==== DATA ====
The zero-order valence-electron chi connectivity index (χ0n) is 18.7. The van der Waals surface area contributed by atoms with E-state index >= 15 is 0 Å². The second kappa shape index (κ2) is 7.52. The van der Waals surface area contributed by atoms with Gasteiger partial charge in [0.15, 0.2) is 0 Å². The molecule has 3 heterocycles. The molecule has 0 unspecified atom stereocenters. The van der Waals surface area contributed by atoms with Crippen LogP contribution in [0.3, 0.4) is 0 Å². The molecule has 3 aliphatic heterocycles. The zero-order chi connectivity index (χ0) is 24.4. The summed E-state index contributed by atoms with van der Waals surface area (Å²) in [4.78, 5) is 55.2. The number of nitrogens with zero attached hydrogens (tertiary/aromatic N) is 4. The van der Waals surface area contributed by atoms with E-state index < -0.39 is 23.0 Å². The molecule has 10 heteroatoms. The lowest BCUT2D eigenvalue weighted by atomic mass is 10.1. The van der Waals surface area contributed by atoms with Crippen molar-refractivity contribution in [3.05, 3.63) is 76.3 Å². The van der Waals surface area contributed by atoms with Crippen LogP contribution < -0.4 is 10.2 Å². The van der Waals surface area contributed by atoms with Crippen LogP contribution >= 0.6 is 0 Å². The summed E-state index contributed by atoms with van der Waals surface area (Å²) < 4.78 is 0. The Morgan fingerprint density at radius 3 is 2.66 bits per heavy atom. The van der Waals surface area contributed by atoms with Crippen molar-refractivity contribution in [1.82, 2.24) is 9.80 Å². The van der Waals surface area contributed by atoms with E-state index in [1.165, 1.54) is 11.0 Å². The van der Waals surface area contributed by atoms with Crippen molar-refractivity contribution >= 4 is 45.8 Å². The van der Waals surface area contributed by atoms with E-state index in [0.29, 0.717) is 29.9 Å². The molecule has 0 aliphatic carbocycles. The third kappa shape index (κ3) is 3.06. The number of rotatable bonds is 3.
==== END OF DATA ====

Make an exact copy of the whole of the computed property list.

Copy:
The zero-order valence-electron chi connectivity index (χ0n) is 18.7. The van der Waals surface area contributed by atoms with E-state index >= 15 is 0 Å². The second kappa shape index (κ2) is 7.52. The van der Waals surface area contributed by atoms with Gasteiger partial charge in [0.15, 0.2) is 0 Å². The molecule has 3 heterocycles. The molecule has 0 unspecified atom stereocenters. The van der Waals surface area contributed by atoms with Crippen LogP contribution in [0.3, 0.4) is 0 Å². The molecule has 3 aliphatic heterocycles. The zero-order chi connectivity index (χ0) is 24.4. The summed E-state index contributed by atoms with van der Waals surface area (Å²) in [4.78, 5) is 55.2. The number of nitrogens with zero attached hydrogens (tertiary/aromatic N) is 4. The van der Waals surface area contributed by atoms with E-state index < -0.39 is 23.0 Å². The molecule has 10 heteroatoms. The lowest BCUT2D eigenvalue weighted by atomic mass is 10.1. The van der Waals surface area contributed by atoms with Crippen molar-refractivity contribution in [3.05, 3.63) is 76.3 Å². The van der Waals surface area contributed by atoms with Crippen LogP contribution < -0.4 is 10.2 Å². The van der Waals surface area contributed by atoms with Crippen LogP contribution >= 0.6 is 0 Å². The summed E-state index contributed by atoms with van der Waals surface area (Å²) < 4.78 is 0. The Morgan fingerprint density at radius 3 is 2.66 bits per heavy atom. The van der Waals surface area contributed by atoms with Crippen molar-refractivity contribution in [1.82, 2.24) is 9.80 Å². The van der Waals surface area contributed by atoms with E-state index in [1.165, 1.54) is 11.0 Å². The van der Waals surface area contributed by atoms with Crippen molar-refractivity contribution >= 4 is 45.8 Å². The van der Waals surface area contributed by atoms with E-state index in [0.29, 0.717) is 29.9 Å². The molecule has 0 aliphatic carbocycles. The third kappa shape index (κ3) is 3.06. The number of rotatable bonds is 3.